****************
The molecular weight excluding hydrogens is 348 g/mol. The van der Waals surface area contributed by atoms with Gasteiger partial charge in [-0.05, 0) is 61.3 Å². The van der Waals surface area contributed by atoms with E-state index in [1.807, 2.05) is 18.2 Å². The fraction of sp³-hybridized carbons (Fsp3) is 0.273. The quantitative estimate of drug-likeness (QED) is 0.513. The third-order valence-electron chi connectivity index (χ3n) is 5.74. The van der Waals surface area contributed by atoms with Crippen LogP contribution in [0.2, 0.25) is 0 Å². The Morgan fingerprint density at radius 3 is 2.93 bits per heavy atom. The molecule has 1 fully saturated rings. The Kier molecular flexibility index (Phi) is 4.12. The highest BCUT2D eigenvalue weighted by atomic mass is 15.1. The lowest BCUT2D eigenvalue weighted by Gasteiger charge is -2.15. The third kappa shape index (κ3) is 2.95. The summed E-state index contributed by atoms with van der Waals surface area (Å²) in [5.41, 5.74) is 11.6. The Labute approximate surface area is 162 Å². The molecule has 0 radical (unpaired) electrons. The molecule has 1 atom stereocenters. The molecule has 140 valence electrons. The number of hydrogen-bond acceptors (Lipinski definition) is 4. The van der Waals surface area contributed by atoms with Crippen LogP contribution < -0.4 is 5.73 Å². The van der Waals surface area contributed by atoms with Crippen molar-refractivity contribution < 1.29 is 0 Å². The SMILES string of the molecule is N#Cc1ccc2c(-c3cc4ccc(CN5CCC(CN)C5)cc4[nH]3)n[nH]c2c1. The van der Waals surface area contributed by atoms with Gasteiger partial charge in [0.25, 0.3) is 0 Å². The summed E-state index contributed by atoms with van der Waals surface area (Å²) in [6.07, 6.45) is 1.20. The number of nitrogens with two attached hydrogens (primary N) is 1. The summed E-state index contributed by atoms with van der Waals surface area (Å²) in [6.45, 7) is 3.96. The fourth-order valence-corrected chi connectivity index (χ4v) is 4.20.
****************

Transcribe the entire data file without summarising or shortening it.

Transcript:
The molecular weight excluding hydrogens is 348 g/mol. The van der Waals surface area contributed by atoms with Gasteiger partial charge in [-0.05, 0) is 61.3 Å². The van der Waals surface area contributed by atoms with E-state index in [1.807, 2.05) is 18.2 Å². The fraction of sp³-hybridized carbons (Fsp3) is 0.273. The quantitative estimate of drug-likeness (QED) is 0.513. The third-order valence-electron chi connectivity index (χ3n) is 5.74. The van der Waals surface area contributed by atoms with Crippen LogP contribution in [0.2, 0.25) is 0 Å². The Morgan fingerprint density at radius 3 is 2.93 bits per heavy atom. The molecule has 1 fully saturated rings. The Kier molecular flexibility index (Phi) is 4.12. The highest BCUT2D eigenvalue weighted by atomic mass is 15.1. The lowest BCUT2D eigenvalue weighted by Gasteiger charge is -2.15. The third kappa shape index (κ3) is 2.95. The summed E-state index contributed by atoms with van der Waals surface area (Å²) in [5.41, 5.74) is 11.6. The Labute approximate surface area is 162 Å². The molecule has 0 radical (unpaired) electrons. The molecule has 1 atom stereocenters. The molecule has 140 valence electrons. The number of hydrogen-bond acceptors (Lipinski definition) is 4. The van der Waals surface area contributed by atoms with Crippen LogP contribution < -0.4 is 5.73 Å². The van der Waals surface area contributed by atoms with Crippen molar-refractivity contribution < 1.29 is 0 Å². The SMILES string of the molecule is N#Cc1ccc2c(-c3cc4ccc(CN5CCC(CN)C5)cc4[nH]3)n[nH]c2c1. The van der Waals surface area contributed by atoms with Gasteiger partial charge in [0.25, 0.3) is 0 Å². The summed E-state index contributed by atoms with van der Waals surface area (Å²) in [6.07, 6.45) is 1.20. The number of nitrogens with two attached hydrogens (primary N) is 1. The summed E-state index contributed by atoms with van der Waals surface area (Å²) in [6.45, 7) is 3.96. The fourth-order valence-corrected chi connectivity index (χ4v) is 4.20.